Book extract: Accidental widow star of madcap debut novel

Day 21: Kellie McCourt’s debut novel is an entertaining look at the lives of the rich and accident-prone. The author has combined her love of writing, her passion for shoes and a few colourful elements from her misspent youth as a wayward socialite to create this wild story about how the other half lives. Every day this month we are publishing an extract from a book by an Australian author to provided inspiration for your 2021 reading list.

Heiress on Fire by Kellie McCourt.
Heiress on Fire by Kellie McCourt.

Extract from Heiress on Fire:

Chapter 1 - Living in the pool house

It is exactly 11.10am on a glorious, sunny summer day, in a glorious house. Well, a glorious pool house in the same compound as a glorious main house. But what is important here is that I have a glorious bottle of perfectly chilled Shaw & Smith sauvignon blanc in my hand. It is not my first for the day and it certainly will not be my last. Who knew a $50 bottle of wine could taste so good?

I will admit I am slightly mortified that I have been wearing the same pair of mismatched silk boxers and camisole for at least four days. And I have officially run out of clean knickers.

I am also not super thrilled that I am not in my own home, a recently completed penthouse in Sydney’s Double Bay, because, well, it burnt down.

And yes, I am drinking cheap wine and living in my mother’s pool house, because I am completely devastated that last week — I think it was last week, it might have been the week before, I am not one hundred per cent sure what day it is — I blew up my husband, Dr Richard Bombberg MBBS FRACS.

Not on purpose you understand. Absolutely by accident. I did not set fire to the penthouse on purpose either. Both things: Absolutely. By. Accident.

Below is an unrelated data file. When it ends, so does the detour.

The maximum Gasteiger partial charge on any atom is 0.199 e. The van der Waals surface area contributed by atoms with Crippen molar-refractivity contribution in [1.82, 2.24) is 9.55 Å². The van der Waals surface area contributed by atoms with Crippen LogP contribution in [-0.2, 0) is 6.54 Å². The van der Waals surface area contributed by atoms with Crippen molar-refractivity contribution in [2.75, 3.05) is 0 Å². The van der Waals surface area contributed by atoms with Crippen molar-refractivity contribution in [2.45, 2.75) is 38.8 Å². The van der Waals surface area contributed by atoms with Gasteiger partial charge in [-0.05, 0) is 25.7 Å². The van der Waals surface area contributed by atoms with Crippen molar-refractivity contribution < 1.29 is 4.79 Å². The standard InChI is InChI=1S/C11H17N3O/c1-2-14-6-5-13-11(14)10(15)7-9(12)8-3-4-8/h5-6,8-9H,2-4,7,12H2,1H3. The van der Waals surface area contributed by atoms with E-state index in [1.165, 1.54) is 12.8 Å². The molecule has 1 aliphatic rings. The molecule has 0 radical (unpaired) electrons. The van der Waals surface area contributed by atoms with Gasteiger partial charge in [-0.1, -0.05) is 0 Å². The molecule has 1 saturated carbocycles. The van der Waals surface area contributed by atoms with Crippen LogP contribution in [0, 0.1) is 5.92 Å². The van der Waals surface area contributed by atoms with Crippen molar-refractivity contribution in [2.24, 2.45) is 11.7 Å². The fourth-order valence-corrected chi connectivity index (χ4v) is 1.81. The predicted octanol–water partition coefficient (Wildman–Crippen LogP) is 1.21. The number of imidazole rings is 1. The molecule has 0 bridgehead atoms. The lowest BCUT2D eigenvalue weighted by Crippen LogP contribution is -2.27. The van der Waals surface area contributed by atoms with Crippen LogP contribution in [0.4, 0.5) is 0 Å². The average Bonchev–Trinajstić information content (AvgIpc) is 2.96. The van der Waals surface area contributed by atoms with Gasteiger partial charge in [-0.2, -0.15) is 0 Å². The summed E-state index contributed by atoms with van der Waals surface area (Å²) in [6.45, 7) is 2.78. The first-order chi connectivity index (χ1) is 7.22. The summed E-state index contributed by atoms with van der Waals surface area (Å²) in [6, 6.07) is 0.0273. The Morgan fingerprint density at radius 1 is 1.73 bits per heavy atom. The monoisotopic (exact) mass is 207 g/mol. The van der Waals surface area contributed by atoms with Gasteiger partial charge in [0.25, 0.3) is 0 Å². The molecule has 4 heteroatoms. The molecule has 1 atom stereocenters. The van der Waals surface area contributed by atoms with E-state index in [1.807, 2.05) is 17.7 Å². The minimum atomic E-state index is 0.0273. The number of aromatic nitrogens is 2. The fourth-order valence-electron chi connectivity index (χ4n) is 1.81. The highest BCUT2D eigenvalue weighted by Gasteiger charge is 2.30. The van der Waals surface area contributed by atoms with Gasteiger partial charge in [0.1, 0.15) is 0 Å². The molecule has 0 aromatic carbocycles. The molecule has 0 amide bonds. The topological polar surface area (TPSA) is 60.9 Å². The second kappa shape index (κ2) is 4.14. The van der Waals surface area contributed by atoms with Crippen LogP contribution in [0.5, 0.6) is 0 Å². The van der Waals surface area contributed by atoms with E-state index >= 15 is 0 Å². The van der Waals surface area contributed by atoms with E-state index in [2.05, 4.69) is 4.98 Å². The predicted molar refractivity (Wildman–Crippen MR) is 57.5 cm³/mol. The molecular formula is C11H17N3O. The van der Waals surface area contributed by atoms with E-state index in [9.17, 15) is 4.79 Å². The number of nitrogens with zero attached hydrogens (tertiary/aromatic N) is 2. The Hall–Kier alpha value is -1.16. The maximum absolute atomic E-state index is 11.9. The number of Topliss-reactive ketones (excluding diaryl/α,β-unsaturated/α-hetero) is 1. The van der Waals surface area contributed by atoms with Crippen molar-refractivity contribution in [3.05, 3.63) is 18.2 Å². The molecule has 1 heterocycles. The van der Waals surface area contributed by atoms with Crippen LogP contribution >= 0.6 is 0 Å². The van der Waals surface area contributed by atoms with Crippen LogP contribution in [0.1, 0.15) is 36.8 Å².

I mean, after all, no one educated at Sacred Heart St Ignatius Ladies College (SILC), the most exclusive private girl’s school in Sydney’s Eastern Suburbs, would kill their husband

on purpose if he were a surgeon, right? Maybe if they had accidentally married an accountant or something. But not a surgeon. And certainly not a plastic surgeon. And absolutely, certainly not a first-class plastic and reconstructive surgeon.

Sadly, judging by the frequency of their visits, I have a feeling the police do not feel the same way.

My name is Indigo Hasluck-Royce-Jones-Bombberg. In addition to now being a widow-heiress kind of heiress, I am also the heiress to the Hasluck-Royce fortune. The latter of which makes me a billion-heiress.

And in another recent addition to my social portfolio, I’m apparently also a stone-cold killer. Getting front row seats at Fashion Week this year could be a problem.

As you may have noticed, I am a hyphen person — not one, not two, but three hyphens. That is what happens when big egos marry big portfolios. And in truth my first name is not actually, technically Indigo. It is Indigo-Daisy-Violet-Amber.

No, no one ever calls me that. God — at least I hope not.

I am able to consume multiple bottles of wine and remain upright thanks to the wonderful genes of my father, the late, great William David Hasluck-Royce. Known to his friends

as Lucky Bill.

Lucky Bill died when I was fourteen under what we would politely call somewhat dubious circumstances. That is to say he wrapped his Ferrari around a telephone pole in Central

Park and was killed instantly.

Not so scandalous if you ignore the fact that alive and well in the back seat, along with a crate of Cristal Champagne, a whole, raw, pink salmon, an ounce of a white powder

in a plastic zip-lock bag and a green velvet sack with exactly twenty-eight green marbles, were nineteen-year-old identical twins from Thailand, Mia and Tia.

Please, don’t ask me what the marbles were about. I don’t know and I don’t want to know. They concern me more than the fish.

Mia and Tia had recently graced the cover of Sports Illustrated together. And Dad had a thing for models. In fact, I think he just liked beautiful things. You cannot fault him for that. Shoes. Handbags. Shiny new appliances.

Who doesn’t like beautiful things?

Few items can match the splendour of a pair of Jimmy Choos or a new Smeg toaster.

I cannot believe my whole shoe collection went up in smoke. That alone should convince the police I did not do it on purpose. If I was going to kill my husband by blowing

him up I would do it far, far away from my Choos.

From my father I also gained my green eyes (which I like) and my brown hair (which is too dark and too thick for my liking). My skin is not pale enough to be English rose and not dark enough to be exotic. It is however, mercifully (and thanks to some medical and pharmacological assistance) smooth and meticulously maintained.

My mother is, of course, beautiful. But not just ordinary beautiful. Model beautiful.

You can purchase the book here.

Heiress on Fire (published by Harper Collins) is available at book stores (RRP $29.99).